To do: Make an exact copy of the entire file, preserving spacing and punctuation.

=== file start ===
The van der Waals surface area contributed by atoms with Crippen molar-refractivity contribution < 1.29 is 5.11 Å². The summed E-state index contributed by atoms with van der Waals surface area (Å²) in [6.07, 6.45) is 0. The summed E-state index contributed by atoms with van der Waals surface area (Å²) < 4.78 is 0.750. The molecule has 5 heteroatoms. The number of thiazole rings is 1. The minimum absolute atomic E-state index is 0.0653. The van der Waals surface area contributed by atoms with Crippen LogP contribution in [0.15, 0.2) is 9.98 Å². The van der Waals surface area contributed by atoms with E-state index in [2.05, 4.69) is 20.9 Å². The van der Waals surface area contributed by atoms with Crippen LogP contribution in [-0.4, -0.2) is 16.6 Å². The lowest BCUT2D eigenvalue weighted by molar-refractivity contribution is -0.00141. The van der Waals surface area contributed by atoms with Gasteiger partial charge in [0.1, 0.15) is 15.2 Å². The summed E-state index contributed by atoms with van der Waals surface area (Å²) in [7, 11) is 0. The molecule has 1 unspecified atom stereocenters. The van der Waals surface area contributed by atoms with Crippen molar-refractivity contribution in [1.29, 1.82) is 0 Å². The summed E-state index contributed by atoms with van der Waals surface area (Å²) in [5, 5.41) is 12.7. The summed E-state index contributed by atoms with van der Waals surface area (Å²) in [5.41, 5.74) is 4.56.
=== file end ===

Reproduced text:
The van der Waals surface area contributed by atoms with Crippen molar-refractivity contribution < 1.29 is 5.11 Å². The summed E-state index contributed by atoms with van der Waals surface area (Å²) in [6.07, 6.45) is 0. The summed E-state index contributed by atoms with van der Waals surface area (Å²) < 4.78 is 0.750. The molecule has 5 heteroatoms. The number of thiazole rings is 1. The minimum absolute atomic E-state index is 0.0653. The van der Waals surface area contributed by atoms with Crippen LogP contribution in [0.15, 0.2) is 9.98 Å². The van der Waals surface area contributed by atoms with E-state index in [2.05, 4.69) is 20.9 Å². The van der Waals surface area contributed by atoms with Crippen LogP contribution in [-0.4, -0.2) is 16.6 Å². The lowest BCUT2D eigenvalue weighted by molar-refractivity contribution is -0.00141. The van der Waals surface area contributed by atoms with Gasteiger partial charge in [0.1, 0.15) is 15.2 Å². The summed E-state index contributed by atoms with van der Waals surface area (Å²) in [7, 11) is 0. The molecule has 1 unspecified atom stereocenters. The van der Waals surface area contributed by atoms with Crippen molar-refractivity contribution in [1.29, 1.82) is 0 Å². The summed E-state index contributed by atoms with van der Waals surface area (Å²) in [5, 5.41) is 12.7. The summed E-state index contributed by atoms with van der Waals surface area (Å²) in [5.41, 5.74) is 4.56.